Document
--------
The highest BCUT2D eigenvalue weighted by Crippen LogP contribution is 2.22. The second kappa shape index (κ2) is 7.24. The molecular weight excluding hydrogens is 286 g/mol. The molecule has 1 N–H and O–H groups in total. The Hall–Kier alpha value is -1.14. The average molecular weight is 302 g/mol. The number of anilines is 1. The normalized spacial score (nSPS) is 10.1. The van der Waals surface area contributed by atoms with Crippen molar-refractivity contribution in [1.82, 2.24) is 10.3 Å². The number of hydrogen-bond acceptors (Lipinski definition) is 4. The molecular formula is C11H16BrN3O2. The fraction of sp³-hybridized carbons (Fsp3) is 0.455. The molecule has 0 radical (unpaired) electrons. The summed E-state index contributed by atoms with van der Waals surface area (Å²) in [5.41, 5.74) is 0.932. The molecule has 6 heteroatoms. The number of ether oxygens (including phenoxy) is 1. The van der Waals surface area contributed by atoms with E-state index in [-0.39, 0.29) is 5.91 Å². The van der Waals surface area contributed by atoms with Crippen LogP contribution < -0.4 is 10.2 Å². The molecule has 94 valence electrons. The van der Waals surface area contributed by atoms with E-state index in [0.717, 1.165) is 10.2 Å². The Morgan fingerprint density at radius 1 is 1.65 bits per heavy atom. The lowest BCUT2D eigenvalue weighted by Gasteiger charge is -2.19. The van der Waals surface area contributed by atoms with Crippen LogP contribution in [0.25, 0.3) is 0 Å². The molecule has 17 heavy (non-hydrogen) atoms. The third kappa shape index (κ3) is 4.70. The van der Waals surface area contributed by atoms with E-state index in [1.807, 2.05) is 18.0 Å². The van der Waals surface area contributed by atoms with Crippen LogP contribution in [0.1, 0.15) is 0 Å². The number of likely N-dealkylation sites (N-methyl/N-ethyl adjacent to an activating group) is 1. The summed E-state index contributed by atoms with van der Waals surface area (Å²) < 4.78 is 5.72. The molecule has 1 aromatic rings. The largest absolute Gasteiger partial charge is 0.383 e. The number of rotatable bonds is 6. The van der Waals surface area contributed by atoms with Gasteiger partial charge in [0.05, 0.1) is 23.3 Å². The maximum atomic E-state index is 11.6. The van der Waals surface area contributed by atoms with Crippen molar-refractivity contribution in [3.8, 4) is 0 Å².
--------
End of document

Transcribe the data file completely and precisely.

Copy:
The highest BCUT2D eigenvalue weighted by Crippen LogP contribution is 2.22. The second kappa shape index (κ2) is 7.24. The molecular weight excluding hydrogens is 286 g/mol. The molecule has 1 N–H and O–H groups in total. The Hall–Kier alpha value is -1.14. The average molecular weight is 302 g/mol. The number of anilines is 1. The normalized spacial score (nSPS) is 10.1. The van der Waals surface area contributed by atoms with Crippen molar-refractivity contribution in [1.82, 2.24) is 10.3 Å². The number of hydrogen-bond acceptors (Lipinski definition) is 4. The molecular formula is C11H16BrN3O2. The fraction of sp³-hybridized carbons (Fsp3) is 0.455. The molecule has 0 radical (unpaired) electrons. The summed E-state index contributed by atoms with van der Waals surface area (Å²) in [5.41, 5.74) is 0.932. The molecule has 6 heteroatoms. The number of ether oxygens (including phenoxy) is 1. The van der Waals surface area contributed by atoms with E-state index in [-0.39, 0.29) is 5.91 Å². The van der Waals surface area contributed by atoms with Crippen LogP contribution < -0.4 is 10.2 Å². The molecule has 94 valence electrons. The van der Waals surface area contributed by atoms with E-state index in [0.717, 1.165) is 10.2 Å². The Morgan fingerprint density at radius 1 is 1.65 bits per heavy atom. The lowest BCUT2D eigenvalue weighted by Gasteiger charge is -2.19. The van der Waals surface area contributed by atoms with Crippen LogP contribution in [0.25, 0.3) is 0 Å². The molecule has 17 heavy (non-hydrogen) atoms. The third kappa shape index (κ3) is 4.70. The van der Waals surface area contributed by atoms with E-state index in [1.807, 2.05) is 18.0 Å². The van der Waals surface area contributed by atoms with Crippen LogP contribution in [0.1, 0.15) is 0 Å². The number of likely N-dealkylation sites (N-methyl/N-ethyl adjacent to an activating group) is 1. The summed E-state index contributed by atoms with van der Waals surface area (Å²) < 4.78 is 5.72. The molecule has 1 aromatic rings. The largest absolute Gasteiger partial charge is 0.383 e. The number of rotatable bonds is 6. The van der Waals surface area contributed by atoms with Gasteiger partial charge in [0.05, 0.1) is 23.3 Å². The maximum atomic E-state index is 11.6. The van der Waals surface area contributed by atoms with Crippen molar-refractivity contribution in [3.8, 4) is 0 Å².